Not quite a ‘blink and you’ll miss it’ moment, though blink five times in rapid succession, and you might wonder if the rumours of woods were anything other than an Icelandic tree hugger’s rather vivid imagination! For centuries Iceland has been a treeless land, a feature which on the one hand adds to the barren grandeur of its landscape, and on the other, has been a slow-motion environmental disaster gathering pace through the centuries. However, this wasn’t always the case.  When the first Viking’s landed in 874, they set foot on a forested island, with great swaths of woodland, reaching skywards in many parts of its more sheltered valleys and leeward nooks. In, those birch woodlands disappeared into Viking adventures, materials for their boats and buildings, and fires for cooking and warmth in this cold part of the planet, but mostly to clear land for livestock grazing. It was, in effect, a medieval forerunner of what today is being played out across the Amazon, and indeed deforestation across the planet. Indeed, nine tenths of the country was already bare by 1100. And when the sheep arrived, they happily chewed away at any surviving tree roots and other available vegetation over the subsequent centuries. Without trees vegetation and soil cover has been literally blown to the winds. Research estimates that there was vegetation covering two thirds of the country when the Vikings arrived. Today this is only a quarter of the total 103,000 square kilometre landmass. The result is that the deforested, barren land which at once exerts such a powerful hold on both Icelander’s and visitor’s imaginations, is at the same time the source of what is considered Iceland’s most pressing environmental challenge: the loss of healthy soil and consequent desertification. Stabilising the soil and improving its strength and quality, has become – though only recently, in the last half dozen years - the core mission of the country’s Soil Conservation Service (SCS), with the installation of trees the most effective approach to long term binding and stabilisation.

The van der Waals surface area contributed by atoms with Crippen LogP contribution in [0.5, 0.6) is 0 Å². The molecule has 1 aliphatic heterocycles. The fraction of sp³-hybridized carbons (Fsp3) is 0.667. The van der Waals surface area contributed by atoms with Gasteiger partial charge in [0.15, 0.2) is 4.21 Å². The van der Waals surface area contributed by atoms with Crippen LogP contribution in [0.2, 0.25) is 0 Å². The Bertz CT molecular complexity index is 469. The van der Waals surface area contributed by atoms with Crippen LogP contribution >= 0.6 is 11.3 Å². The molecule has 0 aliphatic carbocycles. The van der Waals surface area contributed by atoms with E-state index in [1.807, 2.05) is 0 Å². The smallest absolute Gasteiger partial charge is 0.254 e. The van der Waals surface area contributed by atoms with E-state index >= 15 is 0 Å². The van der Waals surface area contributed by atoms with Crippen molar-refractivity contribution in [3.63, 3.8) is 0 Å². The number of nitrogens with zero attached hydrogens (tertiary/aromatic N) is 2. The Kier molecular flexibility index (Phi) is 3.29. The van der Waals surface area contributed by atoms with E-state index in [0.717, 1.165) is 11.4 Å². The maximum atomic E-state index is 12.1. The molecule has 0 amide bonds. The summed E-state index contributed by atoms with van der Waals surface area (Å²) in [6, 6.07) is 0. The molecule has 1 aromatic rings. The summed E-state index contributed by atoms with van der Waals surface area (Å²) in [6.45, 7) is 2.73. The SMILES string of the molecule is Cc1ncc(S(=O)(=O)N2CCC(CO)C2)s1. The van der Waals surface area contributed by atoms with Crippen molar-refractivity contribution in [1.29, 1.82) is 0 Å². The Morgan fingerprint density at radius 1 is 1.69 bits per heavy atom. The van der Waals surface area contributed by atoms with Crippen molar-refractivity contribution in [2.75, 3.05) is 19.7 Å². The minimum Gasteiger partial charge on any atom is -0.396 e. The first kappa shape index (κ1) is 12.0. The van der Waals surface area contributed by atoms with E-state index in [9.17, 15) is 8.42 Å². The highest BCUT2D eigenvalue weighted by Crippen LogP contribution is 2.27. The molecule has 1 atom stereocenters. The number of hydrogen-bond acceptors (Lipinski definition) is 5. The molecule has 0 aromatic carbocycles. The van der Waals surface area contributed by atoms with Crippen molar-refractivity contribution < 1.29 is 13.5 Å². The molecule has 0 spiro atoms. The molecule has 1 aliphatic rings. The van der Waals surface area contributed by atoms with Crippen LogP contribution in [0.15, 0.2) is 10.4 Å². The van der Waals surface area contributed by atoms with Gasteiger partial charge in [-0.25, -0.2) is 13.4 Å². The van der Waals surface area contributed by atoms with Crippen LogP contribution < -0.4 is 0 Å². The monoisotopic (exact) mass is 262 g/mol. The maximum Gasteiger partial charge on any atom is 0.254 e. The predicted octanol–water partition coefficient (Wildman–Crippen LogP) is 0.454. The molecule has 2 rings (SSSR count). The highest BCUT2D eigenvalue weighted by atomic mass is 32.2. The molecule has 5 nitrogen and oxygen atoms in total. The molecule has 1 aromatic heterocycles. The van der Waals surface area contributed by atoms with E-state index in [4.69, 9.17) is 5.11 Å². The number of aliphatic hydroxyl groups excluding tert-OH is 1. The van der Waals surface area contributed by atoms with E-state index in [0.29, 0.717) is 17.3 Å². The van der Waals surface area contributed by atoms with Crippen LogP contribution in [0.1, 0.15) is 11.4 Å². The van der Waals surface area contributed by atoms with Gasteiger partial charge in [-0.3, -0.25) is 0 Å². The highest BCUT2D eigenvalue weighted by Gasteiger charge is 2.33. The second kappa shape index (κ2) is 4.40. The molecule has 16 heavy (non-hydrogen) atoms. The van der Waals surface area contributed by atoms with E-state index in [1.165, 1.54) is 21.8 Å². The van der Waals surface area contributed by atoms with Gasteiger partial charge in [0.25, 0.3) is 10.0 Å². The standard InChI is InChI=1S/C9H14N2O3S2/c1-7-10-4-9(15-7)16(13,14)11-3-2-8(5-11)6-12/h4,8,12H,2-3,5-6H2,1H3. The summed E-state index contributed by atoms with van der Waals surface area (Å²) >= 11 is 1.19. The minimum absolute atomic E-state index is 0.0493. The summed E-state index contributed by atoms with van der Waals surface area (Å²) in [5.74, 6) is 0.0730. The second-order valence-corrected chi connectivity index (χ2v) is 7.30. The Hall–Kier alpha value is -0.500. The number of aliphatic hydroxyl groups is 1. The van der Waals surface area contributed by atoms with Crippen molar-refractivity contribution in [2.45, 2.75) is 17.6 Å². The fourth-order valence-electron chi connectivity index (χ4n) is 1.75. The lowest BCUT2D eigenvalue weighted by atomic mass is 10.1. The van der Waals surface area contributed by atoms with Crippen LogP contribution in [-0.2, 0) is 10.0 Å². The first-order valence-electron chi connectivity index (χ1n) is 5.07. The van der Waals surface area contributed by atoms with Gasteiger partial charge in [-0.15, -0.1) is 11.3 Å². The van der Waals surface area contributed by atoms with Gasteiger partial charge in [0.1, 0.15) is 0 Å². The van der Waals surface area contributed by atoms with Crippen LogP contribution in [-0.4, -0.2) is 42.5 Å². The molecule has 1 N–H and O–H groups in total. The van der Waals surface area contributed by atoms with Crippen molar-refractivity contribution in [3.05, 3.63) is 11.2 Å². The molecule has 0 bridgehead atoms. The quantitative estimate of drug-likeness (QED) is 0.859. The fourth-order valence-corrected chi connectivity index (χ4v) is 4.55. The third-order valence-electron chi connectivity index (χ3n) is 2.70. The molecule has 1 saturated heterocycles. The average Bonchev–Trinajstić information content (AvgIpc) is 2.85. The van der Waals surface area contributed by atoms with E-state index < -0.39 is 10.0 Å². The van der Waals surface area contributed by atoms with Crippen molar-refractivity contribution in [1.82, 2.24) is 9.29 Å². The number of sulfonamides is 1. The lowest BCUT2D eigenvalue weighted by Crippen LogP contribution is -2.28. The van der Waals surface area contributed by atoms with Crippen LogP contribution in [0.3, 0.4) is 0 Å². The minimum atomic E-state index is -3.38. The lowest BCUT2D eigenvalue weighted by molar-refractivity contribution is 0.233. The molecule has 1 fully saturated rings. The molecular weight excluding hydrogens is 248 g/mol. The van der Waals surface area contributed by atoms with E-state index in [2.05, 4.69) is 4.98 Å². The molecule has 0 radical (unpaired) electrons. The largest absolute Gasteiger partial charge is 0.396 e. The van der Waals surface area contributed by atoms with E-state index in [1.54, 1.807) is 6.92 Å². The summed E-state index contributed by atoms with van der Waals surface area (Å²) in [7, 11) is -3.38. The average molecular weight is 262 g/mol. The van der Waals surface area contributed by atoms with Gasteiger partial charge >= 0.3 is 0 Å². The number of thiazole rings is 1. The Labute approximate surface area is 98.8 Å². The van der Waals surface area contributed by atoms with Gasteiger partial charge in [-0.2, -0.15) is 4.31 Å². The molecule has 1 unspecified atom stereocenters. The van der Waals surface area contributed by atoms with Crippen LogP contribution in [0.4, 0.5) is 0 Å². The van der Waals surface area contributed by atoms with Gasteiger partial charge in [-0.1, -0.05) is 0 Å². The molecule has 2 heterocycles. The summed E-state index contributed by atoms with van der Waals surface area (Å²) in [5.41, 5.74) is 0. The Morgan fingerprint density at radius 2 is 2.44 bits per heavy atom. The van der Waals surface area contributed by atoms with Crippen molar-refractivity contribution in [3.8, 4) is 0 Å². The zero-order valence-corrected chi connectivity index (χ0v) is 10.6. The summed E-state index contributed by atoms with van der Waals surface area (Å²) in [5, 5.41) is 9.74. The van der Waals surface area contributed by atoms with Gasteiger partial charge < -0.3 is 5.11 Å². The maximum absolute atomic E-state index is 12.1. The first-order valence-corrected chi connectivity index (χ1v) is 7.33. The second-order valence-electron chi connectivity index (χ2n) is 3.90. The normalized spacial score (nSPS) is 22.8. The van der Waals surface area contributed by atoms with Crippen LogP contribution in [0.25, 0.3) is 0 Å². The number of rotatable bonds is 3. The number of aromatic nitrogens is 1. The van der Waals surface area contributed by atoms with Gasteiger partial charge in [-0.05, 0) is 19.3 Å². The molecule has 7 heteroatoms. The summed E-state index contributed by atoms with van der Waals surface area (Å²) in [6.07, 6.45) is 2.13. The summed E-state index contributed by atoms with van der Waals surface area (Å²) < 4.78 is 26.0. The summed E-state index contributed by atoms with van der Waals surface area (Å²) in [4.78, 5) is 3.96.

Screen grab -  the Euforgenmini documentary Afforesting Iceland – a cause for optimism